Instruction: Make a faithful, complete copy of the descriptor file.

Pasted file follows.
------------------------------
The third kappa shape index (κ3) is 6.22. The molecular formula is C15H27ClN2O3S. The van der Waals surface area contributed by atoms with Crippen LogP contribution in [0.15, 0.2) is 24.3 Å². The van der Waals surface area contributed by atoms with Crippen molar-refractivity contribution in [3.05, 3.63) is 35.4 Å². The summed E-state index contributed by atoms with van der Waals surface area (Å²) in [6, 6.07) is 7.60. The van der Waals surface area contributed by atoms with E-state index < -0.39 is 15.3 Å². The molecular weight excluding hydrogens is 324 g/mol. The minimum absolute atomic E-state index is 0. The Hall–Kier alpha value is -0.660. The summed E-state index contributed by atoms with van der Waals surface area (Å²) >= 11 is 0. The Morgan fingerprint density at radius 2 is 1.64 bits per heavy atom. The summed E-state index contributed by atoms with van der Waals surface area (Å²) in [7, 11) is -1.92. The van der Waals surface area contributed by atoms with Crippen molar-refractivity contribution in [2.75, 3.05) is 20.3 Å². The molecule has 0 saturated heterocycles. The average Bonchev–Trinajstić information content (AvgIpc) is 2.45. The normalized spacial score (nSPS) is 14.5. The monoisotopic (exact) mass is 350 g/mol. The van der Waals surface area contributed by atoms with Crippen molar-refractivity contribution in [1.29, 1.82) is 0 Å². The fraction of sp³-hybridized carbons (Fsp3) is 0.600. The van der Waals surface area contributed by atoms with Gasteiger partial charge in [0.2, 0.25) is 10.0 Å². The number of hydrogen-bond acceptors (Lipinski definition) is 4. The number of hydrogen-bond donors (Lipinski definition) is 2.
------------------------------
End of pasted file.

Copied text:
The third kappa shape index (κ3) is 6.22. The molecular formula is C15H27ClN2O3S. The van der Waals surface area contributed by atoms with Crippen LogP contribution in [0.15, 0.2) is 24.3 Å². The van der Waals surface area contributed by atoms with Crippen molar-refractivity contribution in [3.05, 3.63) is 35.4 Å². The summed E-state index contributed by atoms with van der Waals surface area (Å²) in [6, 6.07) is 7.60. The van der Waals surface area contributed by atoms with E-state index < -0.39 is 15.3 Å². The molecular weight excluding hydrogens is 324 g/mol. The minimum absolute atomic E-state index is 0. The Hall–Kier alpha value is -0.660. The summed E-state index contributed by atoms with van der Waals surface area (Å²) >= 11 is 0. The Morgan fingerprint density at radius 2 is 1.64 bits per heavy atom. The summed E-state index contributed by atoms with van der Waals surface area (Å²) in [7, 11) is -1.92. The van der Waals surface area contributed by atoms with Crippen molar-refractivity contribution in [2.75, 3.05) is 20.3 Å². The molecule has 0 saturated heterocycles. The average Bonchev–Trinajstić information content (AvgIpc) is 2.45. The normalized spacial score (nSPS) is 14.5. The monoisotopic (exact) mass is 350 g/mol. The van der Waals surface area contributed by atoms with Crippen molar-refractivity contribution in [1.29, 1.82) is 0 Å². The fraction of sp³-hybridized carbons (Fsp3) is 0.600. The van der Waals surface area contributed by atoms with Gasteiger partial charge in [0.2, 0.25) is 10.0 Å². The number of hydrogen-bond acceptors (Lipinski definition) is 4. The number of hydrogen-bond donors (Lipinski definition) is 2.